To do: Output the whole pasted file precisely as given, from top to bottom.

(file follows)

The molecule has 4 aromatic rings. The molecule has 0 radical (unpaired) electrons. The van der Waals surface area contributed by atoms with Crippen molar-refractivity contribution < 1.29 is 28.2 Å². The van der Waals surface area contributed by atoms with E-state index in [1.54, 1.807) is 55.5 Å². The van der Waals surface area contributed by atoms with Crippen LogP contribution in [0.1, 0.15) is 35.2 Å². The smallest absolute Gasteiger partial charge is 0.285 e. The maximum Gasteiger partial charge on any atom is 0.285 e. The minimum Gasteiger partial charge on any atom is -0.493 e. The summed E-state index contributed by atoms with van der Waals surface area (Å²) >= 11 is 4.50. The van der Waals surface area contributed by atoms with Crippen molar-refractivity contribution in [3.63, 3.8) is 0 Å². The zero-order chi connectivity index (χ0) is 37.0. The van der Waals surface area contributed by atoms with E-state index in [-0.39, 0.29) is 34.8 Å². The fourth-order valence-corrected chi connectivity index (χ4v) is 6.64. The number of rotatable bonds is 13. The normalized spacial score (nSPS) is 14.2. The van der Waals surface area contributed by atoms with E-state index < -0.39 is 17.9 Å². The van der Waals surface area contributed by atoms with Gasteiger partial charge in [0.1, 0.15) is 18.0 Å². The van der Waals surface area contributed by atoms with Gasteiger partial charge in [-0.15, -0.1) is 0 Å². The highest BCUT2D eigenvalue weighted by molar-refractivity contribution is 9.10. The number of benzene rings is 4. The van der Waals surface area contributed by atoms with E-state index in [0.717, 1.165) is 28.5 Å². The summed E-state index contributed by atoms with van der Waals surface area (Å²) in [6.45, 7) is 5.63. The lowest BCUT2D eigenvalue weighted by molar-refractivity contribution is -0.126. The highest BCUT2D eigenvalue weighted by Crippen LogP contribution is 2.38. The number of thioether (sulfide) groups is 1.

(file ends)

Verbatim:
The molecule has 4 aromatic rings. The molecule has 0 radical (unpaired) electrons. The van der Waals surface area contributed by atoms with Crippen molar-refractivity contribution < 1.29 is 28.2 Å². The van der Waals surface area contributed by atoms with E-state index in [1.54, 1.807) is 55.5 Å². The van der Waals surface area contributed by atoms with Crippen LogP contribution in [0.1, 0.15) is 35.2 Å². The smallest absolute Gasteiger partial charge is 0.285 e. The maximum Gasteiger partial charge on any atom is 0.285 e. The minimum Gasteiger partial charge on any atom is -0.493 e. The summed E-state index contributed by atoms with van der Waals surface area (Å²) >= 11 is 4.50. The van der Waals surface area contributed by atoms with Crippen molar-refractivity contribution in [3.63, 3.8) is 0 Å². The zero-order chi connectivity index (χ0) is 37.0. The van der Waals surface area contributed by atoms with E-state index in [-0.39, 0.29) is 34.8 Å². The fourth-order valence-corrected chi connectivity index (χ4v) is 6.64. The number of rotatable bonds is 13. The normalized spacial score (nSPS) is 14.2. The van der Waals surface area contributed by atoms with E-state index < -0.39 is 17.9 Å². The van der Waals surface area contributed by atoms with Gasteiger partial charge in [0.1, 0.15) is 18.0 Å². The van der Waals surface area contributed by atoms with Gasteiger partial charge in [-0.15, -0.1) is 0 Å². The highest BCUT2D eigenvalue weighted by molar-refractivity contribution is 9.10. The number of benzene rings is 4. The van der Waals surface area contributed by atoms with E-state index in [0.717, 1.165) is 28.5 Å². The summed E-state index contributed by atoms with van der Waals surface area (Å²) in [6.45, 7) is 5.63. The lowest BCUT2D eigenvalue weighted by molar-refractivity contribution is -0.126. The highest BCUT2D eigenvalue weighted by Crippen LogP contribution is 2.38. The number of thioether (sulfide) groups is 1.